Microstructure-processing-property relationships in high-temperature shape memory alloys
Hans Jürgen Maier, Leibniz University, Hanover, Germany
Shape memory alloys (SMAs) that can be employed at elevated temperatures are attractive for advanced applications in many industries, particularly in the automotive and energy conversion fields. The earlier SMAs relied on significant amounts of noble metals. The more recently developed ones combine large recoverable strains with reasonable price for their constituents. The major challenge for realizing the potentially very widespread use of these alloys lies in overcoming their microstructural instability, which results in functional degradation upon cyclic loading at elevated temperatures.
The present contribution will provide an overview of the recent advances made in the development of high-temperature shape memory alloys. The alloy systems Ti-Ta and Co-Ni-Ga will be addressed in detail, as these are particularly attractive in terms of reversible strain, operating temperature range, applicable processing routes and overall costs.
Data obtained under thermo-mechanical loading conditions that shed light on the intricate details of the microstructure-processing-property relationships will be presented. It will be demonstrated how the microstructure can be tailored by both specific changes of the alloy composition and heat treatments to overcome some of the current restrictions with respect to actual applications.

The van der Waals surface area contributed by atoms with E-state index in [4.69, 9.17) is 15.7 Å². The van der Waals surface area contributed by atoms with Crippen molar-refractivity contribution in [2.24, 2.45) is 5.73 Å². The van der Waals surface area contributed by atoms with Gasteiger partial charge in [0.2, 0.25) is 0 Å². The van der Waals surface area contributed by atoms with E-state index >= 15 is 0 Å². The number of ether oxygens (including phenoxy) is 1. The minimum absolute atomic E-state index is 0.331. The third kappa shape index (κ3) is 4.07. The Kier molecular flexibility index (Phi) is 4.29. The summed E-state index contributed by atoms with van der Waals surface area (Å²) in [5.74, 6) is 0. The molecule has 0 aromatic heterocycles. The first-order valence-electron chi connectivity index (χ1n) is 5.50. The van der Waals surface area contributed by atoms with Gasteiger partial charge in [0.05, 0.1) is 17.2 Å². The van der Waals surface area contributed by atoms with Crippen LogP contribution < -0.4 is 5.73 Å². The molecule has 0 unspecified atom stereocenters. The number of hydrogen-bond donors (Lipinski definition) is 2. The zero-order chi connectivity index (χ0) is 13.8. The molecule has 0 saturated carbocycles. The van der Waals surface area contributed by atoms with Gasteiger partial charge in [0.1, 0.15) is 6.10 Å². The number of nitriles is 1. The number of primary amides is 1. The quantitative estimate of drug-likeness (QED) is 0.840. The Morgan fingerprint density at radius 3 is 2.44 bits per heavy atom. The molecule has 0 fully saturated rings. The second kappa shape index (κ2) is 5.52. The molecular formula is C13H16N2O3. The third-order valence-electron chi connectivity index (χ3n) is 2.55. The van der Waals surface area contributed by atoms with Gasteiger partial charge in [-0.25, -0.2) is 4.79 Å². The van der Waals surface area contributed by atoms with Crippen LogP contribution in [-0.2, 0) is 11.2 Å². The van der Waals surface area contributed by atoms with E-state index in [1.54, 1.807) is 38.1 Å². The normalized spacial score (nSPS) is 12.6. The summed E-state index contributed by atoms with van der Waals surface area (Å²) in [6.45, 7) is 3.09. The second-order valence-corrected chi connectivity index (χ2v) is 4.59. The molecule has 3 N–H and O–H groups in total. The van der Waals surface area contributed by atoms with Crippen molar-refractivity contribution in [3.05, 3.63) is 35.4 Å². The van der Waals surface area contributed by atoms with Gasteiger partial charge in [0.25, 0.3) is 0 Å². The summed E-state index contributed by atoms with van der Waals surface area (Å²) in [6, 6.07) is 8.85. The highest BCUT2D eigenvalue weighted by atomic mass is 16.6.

In fact, appropriate heat treatments can result in both martensite and austenite stabilization, which in turn affect the respective phase transformation temperatures. Moreover, a complete rejuvenation of the functionally degraded microstructures is possible. Consequently, structural fatigue triggered by oxidation-induced crack initiation currently sets the final limit regarding maximum operating temperatures.